Umoja Health | KALW

It’s a blustery Saturday morning at the Pop-up Clinic in the parking lot of Paradise Baptist Church in Oakland. It’s a simple setup: a few tents, audio speakers for music, and plastic chairs. People line up on the sidewalk and volunteers in black hoodies buzz under the tents.

Minnie, who is 57, has just received her second dose of the vaccine. “I just found out that my cousin is a hairdresser, so I think they know the first lady of the church, Jackie. I think that’s her name, “she said.” So when she called me and said, I said ‘I’m going!’ Because I am a foster parent and have two boys with disabilities. “

Kevin epps

People line up outside a Umoja Health pop-up vaccination site at Paradise Baptist Church in Oakland.

Minnie lives in a neighborhood in Oakland that she calls the Dag, and she is thrilled with the event. “They did it perfectly. I don’t know what the young man’s name is over there, the guy with the great baseball cap standing in front of his desk. Very helpful.”

This is a pop-up clinic, but it feels more like a neighborhood bribe. There’s even a DJ, a big volunteer typing on a laptop. His name is Ghila Andemeskel. He is a researcher and health educator at the University of California at San Francisco (UCSF), as well as a native of North Oakland.

“I’m shooting a mix of doo wop soul, a little bit of blues,” says Andemeskel. “I’m trying to throw it back a bit, because for vaccinations we have an older population. [I] make sure they feel safe, [and have music] that they can recognize and move around. Keeps him optimistic. “

People usually stay long after their 15-minute post-vaccination observation period has ended. Demar, who lives in Oakland, basks in the Saturday sun, wearing a lion-headed cane and Louis Vuitton mask.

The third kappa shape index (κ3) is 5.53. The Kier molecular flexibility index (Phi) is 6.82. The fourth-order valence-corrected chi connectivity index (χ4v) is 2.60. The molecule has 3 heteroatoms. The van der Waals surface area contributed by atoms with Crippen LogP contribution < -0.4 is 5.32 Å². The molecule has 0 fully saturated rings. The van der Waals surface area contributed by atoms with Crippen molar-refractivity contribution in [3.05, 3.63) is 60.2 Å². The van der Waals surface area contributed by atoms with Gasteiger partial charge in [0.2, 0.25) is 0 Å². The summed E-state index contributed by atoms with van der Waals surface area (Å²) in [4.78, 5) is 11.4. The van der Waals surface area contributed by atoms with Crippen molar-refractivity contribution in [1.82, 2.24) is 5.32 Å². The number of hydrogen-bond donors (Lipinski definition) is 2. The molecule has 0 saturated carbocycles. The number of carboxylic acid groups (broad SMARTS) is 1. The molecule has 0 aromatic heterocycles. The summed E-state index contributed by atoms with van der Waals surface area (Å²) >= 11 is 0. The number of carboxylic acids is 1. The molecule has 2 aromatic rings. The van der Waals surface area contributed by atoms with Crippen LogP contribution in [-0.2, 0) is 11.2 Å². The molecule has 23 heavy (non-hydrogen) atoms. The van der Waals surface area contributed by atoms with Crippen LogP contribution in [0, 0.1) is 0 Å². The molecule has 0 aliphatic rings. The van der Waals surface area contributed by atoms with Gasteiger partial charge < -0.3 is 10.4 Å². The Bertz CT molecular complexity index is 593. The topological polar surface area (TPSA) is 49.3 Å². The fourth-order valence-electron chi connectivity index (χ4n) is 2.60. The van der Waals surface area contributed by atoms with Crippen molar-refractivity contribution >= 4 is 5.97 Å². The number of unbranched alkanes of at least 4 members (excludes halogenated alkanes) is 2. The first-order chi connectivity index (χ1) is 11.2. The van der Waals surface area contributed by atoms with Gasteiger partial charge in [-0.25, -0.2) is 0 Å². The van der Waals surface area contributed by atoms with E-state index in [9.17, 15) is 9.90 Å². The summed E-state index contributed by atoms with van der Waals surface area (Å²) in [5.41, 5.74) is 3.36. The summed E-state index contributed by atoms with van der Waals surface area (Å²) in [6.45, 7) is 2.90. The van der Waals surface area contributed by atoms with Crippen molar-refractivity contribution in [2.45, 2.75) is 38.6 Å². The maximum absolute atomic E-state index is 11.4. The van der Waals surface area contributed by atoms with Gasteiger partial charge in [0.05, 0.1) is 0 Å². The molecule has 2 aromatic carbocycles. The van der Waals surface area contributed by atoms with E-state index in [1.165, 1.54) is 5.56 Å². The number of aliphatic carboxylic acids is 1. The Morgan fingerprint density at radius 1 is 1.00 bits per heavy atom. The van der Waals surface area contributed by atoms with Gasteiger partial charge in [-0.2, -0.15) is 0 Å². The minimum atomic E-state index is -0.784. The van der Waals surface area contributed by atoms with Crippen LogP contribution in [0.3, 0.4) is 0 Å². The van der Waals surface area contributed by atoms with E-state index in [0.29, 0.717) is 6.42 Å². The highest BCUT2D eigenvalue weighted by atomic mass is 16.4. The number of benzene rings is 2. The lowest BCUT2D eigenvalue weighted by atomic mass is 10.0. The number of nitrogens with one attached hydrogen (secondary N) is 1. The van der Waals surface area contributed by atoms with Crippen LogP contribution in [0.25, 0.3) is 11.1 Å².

“I’m going to hang out, you know, listen to great music. You know, you can’t go wrong when people play great music,” he laughs.

And that’s by design. The organizers – including DJ Ghila Andemeskel – are part of a coalition called Umoja Health. It is a network of about 30 local groups serving the COVID-related needs of the black community. Andemeskel says it starts with understanding the neighborhood.

“Come to the Tuesday community meetings,” he says. “This is where the community gives us feedback.

“We actually use the words ‘culturally congruent’ or ‘culture of humility.’ Because, if you think about it, you can’t be proficient in someone’s culture, can you? can sympathize with it. You can have sympathy. “

Ghila Andemeskel

Much of their approach focuses on what the medical world calls “cultural competence” – the ability to understand and interact with cultures different from your own.

“We actually use the words ‘culturally congruent’ or ‘culture of humility’,” Andemeskel said. “Because if you think about it, you can’t be proficient in someone’s culture, can you? But you can sympathize with it. You can have sympathy.”

Umoja health line

Kevin epps

The registration line at the Umoja Health pop-up clinic.

“And if you’re not us, if you don’t understand the culture, then create space,” he continues. “Don’t come here and tell us what we need. Ask us what we need and see who could facilitate this from our own community. “

Dr Kim Rhoads is the Director of Umoja Health and the brains behind this initiative. She is an associate professor of epidemiology and biostatistics at UCSF, where she also works in community engagement.

“I keep saying: we’re still unabashedly black-focused,” she says. “We will serve those who come forward, whether they are African American or not. But our goal is to get these resources for African Americans.”

Dr Rhoads points out that reaching these people does not come from people in lab coats. It comes from people who know them. She extended this concept from the Bayview neighborhood of San Francisco across the bay to Oakland.

“UCSF was asked to come and talk to Fruitvale because at the time they had the highest positivity rate in the country,” she says.

“I remember calling my boss. I said, ‘I feel like I’m bothering some people by saying that’s what I want to do – the pop-up method. Because that’s the only one. how we’re really going to make sure. ‘”

Dr Rhoads continues, “and I said to the group, ‘I want 80% of what we do to go to African Americans.’ Nobody says that, and nobody does that. “

Local residents like Minnie are happy that this pop-up clinic is in their neighborhood.